lovely flavour to the olive oil.

Cover the tomatoes with olive oil and 
make sure they are completely submerged.
I used the top of a tea strainer to press the
tomatoes down a little, then seal and leave
for 3 days before enjoying them.

If kept in a cool environment the tomatoes will last for several months, but I can assure you they do not last that long in our house.  In about a month's time I will be making some more. When you have eaten the tomatoes, you can add the oil to salad dressings as it is full of flavour.

Were you surprised to see how the tomatoes had reduced.  When you start the process the baking tray is full of ripe tomatoes, but as dehydration takes place, the tomatoes become smaller and smaller. Now you can understand why sun dried tomatoes are so expensive to buy, as so many are needed to fill a jar.

Now I can hear you thinking, Daphne has called these tomatoes "sun-dried tomatoes" and not a drop of sun reached these little tomatoes!  

Let me explain, in hot countries, the tomatoes are dried outside in the sun, but of course most of us do not live in a climate which is conducive to drying tomatoes, so we have to think about the tools we have.  I don't own a dehydrator, so the next best thing for me to use, is my oven.

Although, when I lived in Cyprus, from June to the end of September, I was able to dry my tomatoes in the sunshine.  Cypriot farmers used to grow big beefy, juicy, tomatoes.  They did not look pretty like the tomatoes I buy in the local market, they were very mis-shapen, but the flavour, well they were so delicious. On a hot day, I liked nothing better, than  a slice of tomato covered  with a slice of fresh Feta cheese. The saltiness of the Feta cheese really enhanced the flavour of the tomato..... but I am digressing, as we were talking about drying tomatoes.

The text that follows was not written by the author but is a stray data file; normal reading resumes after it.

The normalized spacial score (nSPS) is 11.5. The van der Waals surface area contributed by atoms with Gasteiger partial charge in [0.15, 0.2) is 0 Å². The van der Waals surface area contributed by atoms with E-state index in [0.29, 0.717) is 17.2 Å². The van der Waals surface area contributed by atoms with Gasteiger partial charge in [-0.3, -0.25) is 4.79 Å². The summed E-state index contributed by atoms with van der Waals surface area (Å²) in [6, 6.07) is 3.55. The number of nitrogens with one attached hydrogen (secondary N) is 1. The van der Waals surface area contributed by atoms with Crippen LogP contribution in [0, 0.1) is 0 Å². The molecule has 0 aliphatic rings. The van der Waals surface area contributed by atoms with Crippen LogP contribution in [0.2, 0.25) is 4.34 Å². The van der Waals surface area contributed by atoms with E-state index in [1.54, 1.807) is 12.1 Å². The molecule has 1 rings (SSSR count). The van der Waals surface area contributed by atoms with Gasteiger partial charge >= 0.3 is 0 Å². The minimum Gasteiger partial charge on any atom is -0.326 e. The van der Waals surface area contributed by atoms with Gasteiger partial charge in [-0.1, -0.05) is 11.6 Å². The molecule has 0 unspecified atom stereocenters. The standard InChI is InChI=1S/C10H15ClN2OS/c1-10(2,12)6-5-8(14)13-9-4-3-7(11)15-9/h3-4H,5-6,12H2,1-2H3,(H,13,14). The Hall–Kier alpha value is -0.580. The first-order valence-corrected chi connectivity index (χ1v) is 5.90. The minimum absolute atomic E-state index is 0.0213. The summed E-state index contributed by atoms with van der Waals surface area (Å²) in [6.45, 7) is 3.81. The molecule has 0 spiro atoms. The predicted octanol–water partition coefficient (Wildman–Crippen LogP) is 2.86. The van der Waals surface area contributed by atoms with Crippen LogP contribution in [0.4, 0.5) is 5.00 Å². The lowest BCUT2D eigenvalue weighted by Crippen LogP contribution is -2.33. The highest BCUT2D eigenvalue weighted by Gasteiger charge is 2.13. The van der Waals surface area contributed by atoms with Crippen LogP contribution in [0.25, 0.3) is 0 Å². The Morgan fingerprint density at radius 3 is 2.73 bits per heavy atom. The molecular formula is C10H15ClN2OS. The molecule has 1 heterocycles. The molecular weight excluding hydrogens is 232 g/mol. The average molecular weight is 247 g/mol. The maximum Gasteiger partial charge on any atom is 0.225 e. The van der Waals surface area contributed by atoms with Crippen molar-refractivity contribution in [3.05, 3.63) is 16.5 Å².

George made me a square box, which I covered in muslin, to allow the sun to reach the tomatoes and also to keep the insects out. I had a large tray which we inserted inside the box.... this is where I laid out the tomatoes to dry. The box was placed on the terrace in the sunniest spot and left to dry, for usually, about three days and at the end of that time we had delicious sun dried tomatoes.  We used our own olive oil, to cover the tomatoes, but that is another story, for another time.

I think normally plum tomatoes are recommended, but I am a firm believer in using what you have, and I find everyday tomatoes, such as the ones I have used today, are fine.

The other thing you tend to read about is the removal of the seeds, again, I do not do this because I prefer the texture with the seeds remaining and also it is fair to say, I do not like waste.

A little tip, if you want to cut the sun dried tomatoes to add to a salad, snip them with a pair of kitchen scissors as this is much easier than using a knife.

I will let you know what George thinks of his gift , but before I leave you.

I would like to wish
Happy Father's Day
for being
our daughters,
Natasha and Danielle

Take care and I will see you later in the week.

This week I shall be joining,